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Family Matters: Chocolate Dipped Cherries


What’s better than chocolate and cherries? How about cherries dipped in chocolate! Don’t let the season come and go without dipping some beautiful ripe cherries in chocolate. There is really no skill required to make these fun, kid-friendly treats.

My daughter and I look forward to cherries being in season. I buy them weekly for us to snack on or to make a fresh tart cherry pie! This week when I buy cherries, I’m going to let my daughter make these adorable and delicious chocolate dipped cherries. She will love making them, and this will allow us some quality mom and daughter time in the kitchen.

Chocolate Dipped Cherries

Finely chop one pound milk, white or dark chocolate. Combine three-quarters of the chocolate and two teaspoons shortening in a microwave-safe bowl and microwave in 30-second intervals, stirring, until chocolate is melted; stir in the remaining chocolate until smooth. Dip fresh cherries by the stems into the chocolate, add festive sprinkles and set on parchment or wax paper. Let harden at room temperature.

Enjoy and have fun in the kitchen with your pint-sized little one!



Family Matters: Blended Families


My boys have a mom. And a dad.

And now a stepmom, stepbrother, step grandparents, step cousins…the whole nine yards.

And you know what? It’s great.

Oh, let me introduce myself. I’m mom, by the way. Mom-who-gave-birth to those two boys who now have a network of “steps.”

More and more of us moms, and dads, find ourselves in the position we never expected to be in when we said, “I do happily ever after.”

In some states, the divorce rate is as high as 70 percent.

I’m here to tell you it doesn’t have to be a bad thing. Vows broken are never easy, but the life after, especially for your kids, doesn’t have to be bad.

When your ex picks a new partner, you’re now a team, not adversaries. Work as a team. Your child now has three, or four, parents…tap into each other’s strengths and talents.

Put the kids first.

Never, EVER badmouth the ex or a step. That only causes dissention between the adults which the children do not need to be subjected to.

Put the kids first.

Cooperate with each other. You can’t control everything now (you never could, actually) but you can control what happens at your house. Before each decision, ask yourself, “Is this in the best interest of OUR children.”

Put the kids first.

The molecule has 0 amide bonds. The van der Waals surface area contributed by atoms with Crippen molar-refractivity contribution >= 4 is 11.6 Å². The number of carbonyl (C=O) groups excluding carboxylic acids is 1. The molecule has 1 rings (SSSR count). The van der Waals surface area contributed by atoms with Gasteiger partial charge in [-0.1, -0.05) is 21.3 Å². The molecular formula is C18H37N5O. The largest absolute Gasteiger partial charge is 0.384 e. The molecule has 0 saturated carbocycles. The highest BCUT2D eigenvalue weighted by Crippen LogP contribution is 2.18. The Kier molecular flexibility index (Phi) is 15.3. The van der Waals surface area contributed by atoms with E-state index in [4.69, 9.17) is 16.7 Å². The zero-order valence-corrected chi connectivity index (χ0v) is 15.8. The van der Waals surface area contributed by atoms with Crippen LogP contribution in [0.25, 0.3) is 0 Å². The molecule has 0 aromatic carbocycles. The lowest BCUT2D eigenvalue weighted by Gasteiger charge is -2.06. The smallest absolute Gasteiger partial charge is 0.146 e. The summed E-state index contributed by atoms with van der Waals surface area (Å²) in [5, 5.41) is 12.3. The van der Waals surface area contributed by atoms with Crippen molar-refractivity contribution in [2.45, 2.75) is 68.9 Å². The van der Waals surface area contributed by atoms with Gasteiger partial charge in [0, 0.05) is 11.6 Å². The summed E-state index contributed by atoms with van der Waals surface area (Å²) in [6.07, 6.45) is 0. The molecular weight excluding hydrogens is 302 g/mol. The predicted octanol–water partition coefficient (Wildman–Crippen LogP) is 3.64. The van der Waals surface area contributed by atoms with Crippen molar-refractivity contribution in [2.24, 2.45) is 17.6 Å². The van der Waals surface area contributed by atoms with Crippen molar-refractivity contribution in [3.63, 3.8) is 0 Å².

Speaking of OUR children, remember why you loved the ex in the first place. This may require YOU to dig deep, but I bet you can find something in your children to remind you. Celebrate that.

Put the kids first.

And when there are not ‘rules,’ put the kids first.



Family Matters: Salad Sandwhiches


Recently, my boys’ father shared with me that he’d woken up one Saturday morning to sounds coming from the kitchen.

He got up to investigate because usually the boys will just play a video game or wake us parents when they get up.

Not this time. He found our younger son in the kitchen, preparing “breakfast” for the family. He knows better than to try to use the stove without adult supervision, so he was improvising with things he found in the fridge and pantry.

Spread out on the kitchen counter was his creation – Salad Sandwiches. Ingredients: Bread, lettuce and tomato.

He was so excited about making breakfast for the family that they went with it, modifying his creation only slightly to add bacon and make BLTs.

It got me thinking: I should give the boys a little more freedom in my own kitchen. They usually get to each choose one meal per week, but I execute it. Maybe I should just let them have at it and let their imaginations run wild. They’d probably actually eat what they made, too.

Win/win.



Family Matters: I Spy Bottles


I love the games “I spy” and “Where’s Waldo.” So do my kids.

Countless hours have been spent searching for the guy in the red-and-white-striped shirt. More countless hours have been spent in check-out lines and airport queues playing “I spy” to distract my boys from interminable minutes with nothing else to do. 

So when I read that you could make “I Spy” bottles, I rushed to develop them for some little friends I know (my kids were too big at that point and entertained themselves in line with electronics).

The varieties on these are limitless, so use your imagination!

I Spy Bottles

Materials:

Plastic water bottles

10-20 Small objects or charms for each bottle, craft pellets Or birdseed, rice, sand, salt, sugar, plastic pellets, lentils, or small pasta
Super Glue or other strong-holding glue
Ribbon (optional)

Directions:

Make sure you have a clean, dry, plastic bottle with the label removed.

Take a photo (this step is optional) of the items that will be placed in the bottle. This can be printed and attached to the bottle as a reference card.

Pour some of the filler material in the bottle. Then drop some of the objects in the bottle. Repeat until all the items are in the bottle. Only fill the bottle about 3/4 full. The objects need room to mix around and move.

Glue the lid in place with strong glue.